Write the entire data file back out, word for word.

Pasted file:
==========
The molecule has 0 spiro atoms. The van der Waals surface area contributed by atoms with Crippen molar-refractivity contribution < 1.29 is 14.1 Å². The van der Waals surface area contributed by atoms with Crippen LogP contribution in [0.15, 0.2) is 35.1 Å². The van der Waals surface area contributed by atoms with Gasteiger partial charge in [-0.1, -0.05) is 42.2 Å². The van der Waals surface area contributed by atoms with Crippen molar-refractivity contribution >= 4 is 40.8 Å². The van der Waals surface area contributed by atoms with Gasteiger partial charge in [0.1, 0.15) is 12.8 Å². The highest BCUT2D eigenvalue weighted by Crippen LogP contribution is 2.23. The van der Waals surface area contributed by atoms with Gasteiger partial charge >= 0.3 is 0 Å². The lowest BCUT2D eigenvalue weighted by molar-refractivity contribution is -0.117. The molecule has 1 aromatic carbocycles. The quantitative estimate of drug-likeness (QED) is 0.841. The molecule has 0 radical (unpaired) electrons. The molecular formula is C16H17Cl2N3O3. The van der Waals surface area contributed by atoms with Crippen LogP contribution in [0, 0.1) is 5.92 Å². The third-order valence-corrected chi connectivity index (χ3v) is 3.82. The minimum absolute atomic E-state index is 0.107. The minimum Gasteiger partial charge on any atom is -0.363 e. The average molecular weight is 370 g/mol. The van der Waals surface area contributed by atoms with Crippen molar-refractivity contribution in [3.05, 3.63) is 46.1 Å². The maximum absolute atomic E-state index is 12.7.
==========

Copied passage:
The molecule has 0 spiro atoms. The van der Waals surface area contributed by atoms with Crippen molar-refractivity contribution < 1.29 is 14.1 Å². The van der Waals surface area contributed by atoms with Crippen LogP contribution in [0.15, 0.2) is 35.1 Å². The van der Waals surface area contributed by atoms with Gasteiger partial charge in [-0.1, -0.05) is 42.2 Å². The van der Waals surface area contributed by atoms with Crippen molar-refractivity contribution >= 4 is 40.8 Å². The van der Waals surface area contributed by atoms with Gasteiger partial charge in [0.1, 0.15) is 12.8 Å². The highest BCUT2D eigenvalue weighted by Crippen LogP contribution is 2.23. The van der Waals surface area contributed by atoms with Gasteiger partial charge >= 0.3 is 0 Å². The lowest BCUT2D eigenvalue weighted by molar-refractivity contribution is -0.117. The molecule has 1 aromatic carbocycles. The quantitative estimate of drug-likeness (QED) is 0.841. The molecule has 0 radical (unpaired) electrons. The molecular formula is C16H17Cl2N3O3. The van der Waals surface area contributed by atoms with Crippen LogP contribution in [0, 0.1) is 5.92 Å². The third-order valence-corrected chi connectivity index (χ3v) is 3.82. The minimum absolute atomic E-state index is 0.107. The minimum Gasteiger partial charge on any atom is -0.363 e. The average molecular weight is 370 g/mol. The van der Waals surface area contributed by atoms with Crippen molar-refractivity contribution in [3.05, 3.63) is 46.1 Å². The maximum absolute atomic E-state index is 12.7.